Journal of Neuroscience is getting rid of supplemental data

Go read. I have nothing else to say other than: Bravo!!

UPDATE:
I have a few minutes so I would like to highlight this paragraph written by editor in chief Dr. John Maunsell:

Another troubling problem associated with supplemental material is that it encourages excessive demands from reviewers. Increasingly, reviewers insist that authors add further analyses or experiments “in the supplemental material.” These additions are invariably subordinate or tangential, but they represent real work for authors and they delay publication. Such requests can be an unjustified burden on authors. In principle, editors can overrule these requests, but this represents additional work for the editors, who may fail to adequately referee this aspect of the review.

In my opinion this is absolutely correct and gets right to the heart of what I think is wrong with science today. Our papers are ultimately about ideas and the experiments that either support or reject those ideas. The constant you just need one more piece of supporting evidence for everything mindset of many reviewers (I include myself in falling into this trap) is not useful to the process. The ideas in a given paper may or may not stand the test of time and that one more piece of supporting evidence is unlikely to have any influence on what that test of time will determine. The point is to get potentially influential ideas out there and to get them out earlier rather than later. Post publication experimental scrutiny is and will always be how the test of time determines the validity of new scientific concepts.

UPDATE II:
DM agrees

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7 responses to “Journal of Neuroscience is getting rid of supplemental data

  1. HOLY CRAP!! That is the best news I’ve heard in a long time. Supplemental data is getting ridiculous. I hope more journals follow suit. Hooray for J. Neuroscience!!!!

  2. This is a fantastic step to excise the GlamourMag cancer! Go J Neuro!!!!!!!

  3. I’m not in this field but this strikes me as dated and taking a hands off approach to the (potentially negative) impact of a given study. My read from the editors would be a resounding antagonistic view of many of these high data papers: it’s crap, don’t believe it, we can’t say no the week we read it because of practicalities, we published it, and then it turns out the work is shite a few months later. Buyers remorse or what?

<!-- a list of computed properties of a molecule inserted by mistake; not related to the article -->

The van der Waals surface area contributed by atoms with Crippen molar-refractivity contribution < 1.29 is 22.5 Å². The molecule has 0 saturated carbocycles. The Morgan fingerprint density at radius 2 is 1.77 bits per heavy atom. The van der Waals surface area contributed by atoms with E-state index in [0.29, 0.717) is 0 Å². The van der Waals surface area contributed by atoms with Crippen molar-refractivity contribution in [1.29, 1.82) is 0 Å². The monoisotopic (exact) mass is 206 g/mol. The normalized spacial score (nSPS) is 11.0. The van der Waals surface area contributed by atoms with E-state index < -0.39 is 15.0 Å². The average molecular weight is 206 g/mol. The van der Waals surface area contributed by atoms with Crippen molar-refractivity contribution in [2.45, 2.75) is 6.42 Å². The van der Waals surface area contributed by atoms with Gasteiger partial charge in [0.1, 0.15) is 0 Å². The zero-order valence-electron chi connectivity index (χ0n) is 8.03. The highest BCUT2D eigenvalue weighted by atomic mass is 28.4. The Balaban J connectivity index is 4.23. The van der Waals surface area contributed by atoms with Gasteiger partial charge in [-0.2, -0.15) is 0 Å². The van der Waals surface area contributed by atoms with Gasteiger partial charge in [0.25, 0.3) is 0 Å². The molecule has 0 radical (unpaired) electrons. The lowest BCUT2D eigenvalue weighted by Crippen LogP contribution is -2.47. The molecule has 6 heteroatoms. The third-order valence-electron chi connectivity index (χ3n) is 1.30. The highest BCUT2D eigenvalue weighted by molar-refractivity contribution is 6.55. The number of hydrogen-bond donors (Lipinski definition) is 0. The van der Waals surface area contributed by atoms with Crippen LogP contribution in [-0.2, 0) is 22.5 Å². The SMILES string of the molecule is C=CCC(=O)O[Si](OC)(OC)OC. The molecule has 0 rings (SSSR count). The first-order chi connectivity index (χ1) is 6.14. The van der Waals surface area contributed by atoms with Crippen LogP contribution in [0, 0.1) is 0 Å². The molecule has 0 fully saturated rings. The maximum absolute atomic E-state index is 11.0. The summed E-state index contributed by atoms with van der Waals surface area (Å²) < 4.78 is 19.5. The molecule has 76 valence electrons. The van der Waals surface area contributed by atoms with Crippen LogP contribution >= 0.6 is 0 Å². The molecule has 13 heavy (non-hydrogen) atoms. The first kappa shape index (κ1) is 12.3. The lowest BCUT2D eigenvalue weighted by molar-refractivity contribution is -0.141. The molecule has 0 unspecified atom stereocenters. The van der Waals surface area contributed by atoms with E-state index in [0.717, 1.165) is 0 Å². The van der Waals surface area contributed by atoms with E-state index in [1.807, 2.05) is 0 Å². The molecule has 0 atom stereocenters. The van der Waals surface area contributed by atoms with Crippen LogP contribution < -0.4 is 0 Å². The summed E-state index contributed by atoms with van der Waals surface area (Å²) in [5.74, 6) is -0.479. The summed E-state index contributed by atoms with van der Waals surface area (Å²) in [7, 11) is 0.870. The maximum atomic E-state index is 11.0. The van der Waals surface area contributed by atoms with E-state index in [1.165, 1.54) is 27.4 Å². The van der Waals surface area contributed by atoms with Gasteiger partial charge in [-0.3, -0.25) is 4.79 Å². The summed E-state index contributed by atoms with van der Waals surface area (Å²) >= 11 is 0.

Aren’t we in the age of multi-parameter, 3D googledy-goggly-omics whose documentation at an established source keeps the early adopters at least somewhat in check? Are we to take lists of data (or the top 20 of lists of lists) published in Table 3 as truth without seeing at least parts of the giggety-giggety bytes of data behind those conclusions?

    I’ve recently switched from a reductionist approach to a wishy-washy-omics/living cell picture and can easily see how “massaging” data lends to …well…lets just say “new findings” that could be construed as correct given parameters that are …. well … not generally valid in a living organism.

  4. This is great news. A colleague told me recently that after a year of back-and-forth at Nature Neuroscience his paper was accepted. During the several review stages more and more supplementary info had to be added (but changed little in the actual paper). The paper, now accepted, had 27 pages of supplemental info. NN said “you have to cut it to 5 pages”. So what was the point in wasting a year doing experiments at the whim of reviewers if nobody is going to be able to look at the results? Best thing is to get rid of it altogether. To answer anonymous, it’s not really a backwards step. Neuroscientists accept that they can’t download other people’s traces and re-analyse them. And there ain’t many systems level papers published in this Journal!

  5. I hope other journals (specifically those in my field) take the cue.

  6. I don’t think this is a sensible idea. In my field (chemistry/chemical biology), some data/figure/table are not of interest to the “general readership” but they are essential for people in the field especially if they want to repeat a certain experiment. Things such as reaction conditions/detailed characterisation of compounds/sequence alignment etc. Yes it maybe possible to find some of these information from databases etc but as a researcher it saves me time looking online for these essential information – in fact, in some papers, the supplemental info is actually more useful than the main text. The main text is interesting in presenting an idea/story but the supplemental info is essential for following up and repeating the experiments

  7. I agree, Anonymous2 – just yesterday I dug into the supplementary info on a paper because I wanted more detail on the control group conditions. Surely the supplementary information could be provided under less rigorous conditions to make it more manageable. Now I’ll have to start harassing researchers by email to get the information I need, which is less than ideal when you’re a student. Most people are generous with their time, but there’s a limit to how many undergraduate questions they have time for.

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